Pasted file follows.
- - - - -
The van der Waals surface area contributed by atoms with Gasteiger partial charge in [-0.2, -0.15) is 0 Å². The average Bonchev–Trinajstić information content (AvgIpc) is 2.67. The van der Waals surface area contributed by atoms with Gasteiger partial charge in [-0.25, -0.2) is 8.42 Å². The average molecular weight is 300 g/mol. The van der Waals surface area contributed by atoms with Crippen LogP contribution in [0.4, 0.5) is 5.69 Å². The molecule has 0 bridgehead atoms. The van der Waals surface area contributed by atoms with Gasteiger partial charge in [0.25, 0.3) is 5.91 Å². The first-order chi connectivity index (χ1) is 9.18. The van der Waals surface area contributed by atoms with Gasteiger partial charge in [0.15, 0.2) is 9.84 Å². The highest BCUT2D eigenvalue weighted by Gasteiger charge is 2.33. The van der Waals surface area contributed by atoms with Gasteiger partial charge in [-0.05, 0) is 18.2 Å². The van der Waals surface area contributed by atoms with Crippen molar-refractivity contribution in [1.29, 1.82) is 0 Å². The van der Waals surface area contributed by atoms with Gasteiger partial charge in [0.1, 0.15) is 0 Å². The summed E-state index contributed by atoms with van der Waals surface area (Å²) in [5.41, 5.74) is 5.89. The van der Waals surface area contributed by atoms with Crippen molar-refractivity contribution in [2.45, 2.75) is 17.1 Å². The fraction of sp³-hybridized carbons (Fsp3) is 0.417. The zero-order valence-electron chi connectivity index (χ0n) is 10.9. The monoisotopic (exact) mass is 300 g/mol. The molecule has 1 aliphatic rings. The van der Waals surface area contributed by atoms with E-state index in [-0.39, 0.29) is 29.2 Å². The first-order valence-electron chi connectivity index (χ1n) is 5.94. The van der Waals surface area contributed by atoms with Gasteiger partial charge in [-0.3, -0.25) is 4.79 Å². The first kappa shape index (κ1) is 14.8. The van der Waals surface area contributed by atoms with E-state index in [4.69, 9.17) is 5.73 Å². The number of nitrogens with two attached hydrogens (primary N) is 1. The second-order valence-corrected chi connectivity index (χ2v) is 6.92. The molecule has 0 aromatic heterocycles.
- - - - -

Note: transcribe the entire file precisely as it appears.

The van der Waals surface area contributed by atoms with Gasteiger partial charge in [-0.2, -0.15) is 0 Å². The average Bonchev–Trinajstić information content (AvgIpc) is 2.67. The van der Waals surface area contributed by atoms with Gasteiger partial charge in [-0.25, -0.2) is 8.42 Å². The average molecular weight is 300 g/mol. The van der Waals surface area contributed by atoms with Crippen LogP contribution in [0.4, 0.5) is 5.69 Å². The molecule has 0 bridgehead atoms. The van der Waals surface area contributed by atoms with Gasteiger partial charge in [0.25, 0.3) is 5.91 Å². The first-order chi connectivity index (χ1) is 9.18. The van der Waals surface area contributed by atoms with Gasteiger partial charge in [0.15, 0.2) is 9.84 Å². The highest BCUT2D eigenvalue weighted by Gasteiger charge is 2.33. The van der Waals surface area contributed by atoms with Gasteiger partial charge in [-0.05, 0) is 18.2 Å². The van der Waals surface area contributed by atoms with Crippen molar-refractivity contribution in [1.29, 1.82) is 0 Å². The van der Waals surface area contributed by atoms with Gasteiger partial charge in [0.1, 0.15) is 0 Å². The summed E-state index contributed by atoms with van der Waals surface area (Å²) in [5.41, 5.74) is 5.89. The van der Waals surface area contributed by atoms with Crippen molar-refractivity contribution in [2.45, 2.75) is 17.1 Å². The fraction of sp³-hybridized carbons (Fsp3) is 0.417. The zero-order valence-electron chi connectivity index (χ0n) is 10.9. The monoisotopic (exact) mass is 300 g/mol. The molecule has 1 aliphatic rings. The van der Waals surface area contributed by atoms with E-state index in [-0.39, 0.29) is 29.2 Å². The first-order valence-electron chi connectivity index (χ1n) is 5.94. The van der Waals surface area contributed by atoms with Gasteiger partial charge in [-0.3, -0.25) is 4.79 Å². The first kappa shape index (κ1) is 14.8. The van der Waals surface area contributed by atoms with E-state index in [4.69, 9.17) is 5.73 Å². The number of nitrogens with two attached hydrogens (primary N) is 1. The second-order valence-corrected chi connectivity index (χ2v) is 6.92. The molecule has 0 aromatic heterocycles.